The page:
Thursday, November 18, 2010

New research looks into the habits of e-book buyers

The Book Industry Study Group (BISG) just released their Consumer Attitudes Toward E-Book Reading survey, looking into the habits of e-book buyers.

According to BISG's press release, Consumer Attitudes Toward E-Book Reading is the first study to capture data from hundreds of book buyers who also identify themselves as e-book readers. Respondents were first surveyed during a 2009-2010 cycle (November 2009 to July 2010) to find out when, why, how and where they purchase and use both e-books and e-readers, providing a baseline measure of impact in a dynamic market. Both the 2009−2010 cycle and the new 2010-2011 cycle are powered by Bowker's PubTrack Consumer.

Here some interesting findings from the 2010-2011 cycle:

- E-book buyers are buying fewer print books: more than 40% of survey respondents say they have reduced the number and dollars spent on hardcover and paperback books.

- So far, iPad shows only marginal impact on the popularity of Kindle and NOOK. It appears that heavy to moderate book buyers want a dedicated device for reading that doesn't have a lot of distractions bundled with it.

-Publishers are declining as a source of information about upcoming e-books, being replaced by retailers.

- Third parties play an important role in device acquisition: survey respondents say they more often received their device as a gift.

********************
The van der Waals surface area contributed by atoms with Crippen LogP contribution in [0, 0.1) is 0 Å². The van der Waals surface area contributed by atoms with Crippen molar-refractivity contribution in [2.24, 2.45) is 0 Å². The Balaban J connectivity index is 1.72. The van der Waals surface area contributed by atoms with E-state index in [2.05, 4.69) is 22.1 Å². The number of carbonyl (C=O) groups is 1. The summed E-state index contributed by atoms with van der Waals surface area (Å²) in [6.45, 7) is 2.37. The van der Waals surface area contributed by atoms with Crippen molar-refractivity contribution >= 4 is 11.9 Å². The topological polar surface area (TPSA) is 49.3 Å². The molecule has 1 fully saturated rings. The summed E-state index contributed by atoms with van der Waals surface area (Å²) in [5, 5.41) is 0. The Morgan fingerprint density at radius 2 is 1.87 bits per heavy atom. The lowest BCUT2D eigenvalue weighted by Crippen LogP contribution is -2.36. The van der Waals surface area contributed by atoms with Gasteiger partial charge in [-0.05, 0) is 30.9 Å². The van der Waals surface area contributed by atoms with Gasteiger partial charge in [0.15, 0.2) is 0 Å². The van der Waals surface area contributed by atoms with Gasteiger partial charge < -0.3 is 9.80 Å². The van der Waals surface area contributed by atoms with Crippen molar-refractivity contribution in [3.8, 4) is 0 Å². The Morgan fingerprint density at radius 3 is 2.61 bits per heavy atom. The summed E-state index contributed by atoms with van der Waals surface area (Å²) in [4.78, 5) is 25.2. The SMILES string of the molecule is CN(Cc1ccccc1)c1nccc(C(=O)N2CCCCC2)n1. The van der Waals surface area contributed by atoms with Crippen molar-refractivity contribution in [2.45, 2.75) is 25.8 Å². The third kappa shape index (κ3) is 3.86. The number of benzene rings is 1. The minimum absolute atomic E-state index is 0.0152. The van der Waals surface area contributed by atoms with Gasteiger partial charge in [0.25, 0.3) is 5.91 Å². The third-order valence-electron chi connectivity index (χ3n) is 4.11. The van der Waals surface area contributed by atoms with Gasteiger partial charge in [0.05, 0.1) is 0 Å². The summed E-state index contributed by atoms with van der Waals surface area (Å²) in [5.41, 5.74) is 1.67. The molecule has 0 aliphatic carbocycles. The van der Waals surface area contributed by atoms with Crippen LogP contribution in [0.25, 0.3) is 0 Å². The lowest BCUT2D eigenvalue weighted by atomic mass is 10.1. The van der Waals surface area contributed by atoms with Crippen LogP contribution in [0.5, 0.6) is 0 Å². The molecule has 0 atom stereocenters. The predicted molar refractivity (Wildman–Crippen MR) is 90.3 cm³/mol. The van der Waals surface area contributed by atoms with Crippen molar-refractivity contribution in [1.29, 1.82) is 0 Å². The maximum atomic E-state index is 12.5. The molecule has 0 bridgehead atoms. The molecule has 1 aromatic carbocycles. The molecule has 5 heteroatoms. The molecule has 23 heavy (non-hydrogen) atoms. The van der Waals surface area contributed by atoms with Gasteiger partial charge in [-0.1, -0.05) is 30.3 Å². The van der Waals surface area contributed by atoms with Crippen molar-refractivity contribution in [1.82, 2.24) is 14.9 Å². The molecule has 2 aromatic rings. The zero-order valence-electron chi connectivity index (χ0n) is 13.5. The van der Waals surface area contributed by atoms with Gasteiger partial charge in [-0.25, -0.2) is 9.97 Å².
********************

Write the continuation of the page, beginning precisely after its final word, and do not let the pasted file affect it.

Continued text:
- When purchasing for themselves, survey respondents say they are most often motivated by a suggestion from a friend.

This is very interesting, especially as it shows you the cannibalization effect of e-books on physical books. I also wonders if the retailers they talk about as a source of information are mainly online retailers or also brick and mortar bookstores. It would be interested to find it out if e-book buyers go to bookstores to get advice and then go home (or just do it on their mobile phone) and buy the e-book in the cheapest place they find.

I didn't see the full research (prices start from $395 to non-members), but I'm quite sure the research didn't check the green side of e-book buyers' habits, so here are some questions for e-book buyers I hope they can include in the 2011-2012 cycle:

1. If you bought the e-reader, how much did you take into consideration the environmental impact of e-reader when buying it?

2. What the chances are you will read at least 18 books on your e-reader (this is the breaking-even point)?

3. Are you aware of the recycling options offered by the seller of your e-reader?

4. Do you think in general e-books are greener than physical books?

5. How many years you think you will be using your current e-reader?

5. If offered with the same quality and price, would you consider buying a "green" e-reader (one with considerably lower carbon footprint and minimal environmental and social impacts) if such an e-reader will be in the market when you will be looking for your next e-reader?

I'll be curious to see the answers to these questions!

More resources on the e-Books vs. physical books environmental debate can be found on our website at

Raz @ Eco-Libris

Eco-Libris: Promoting Sustainable Reading!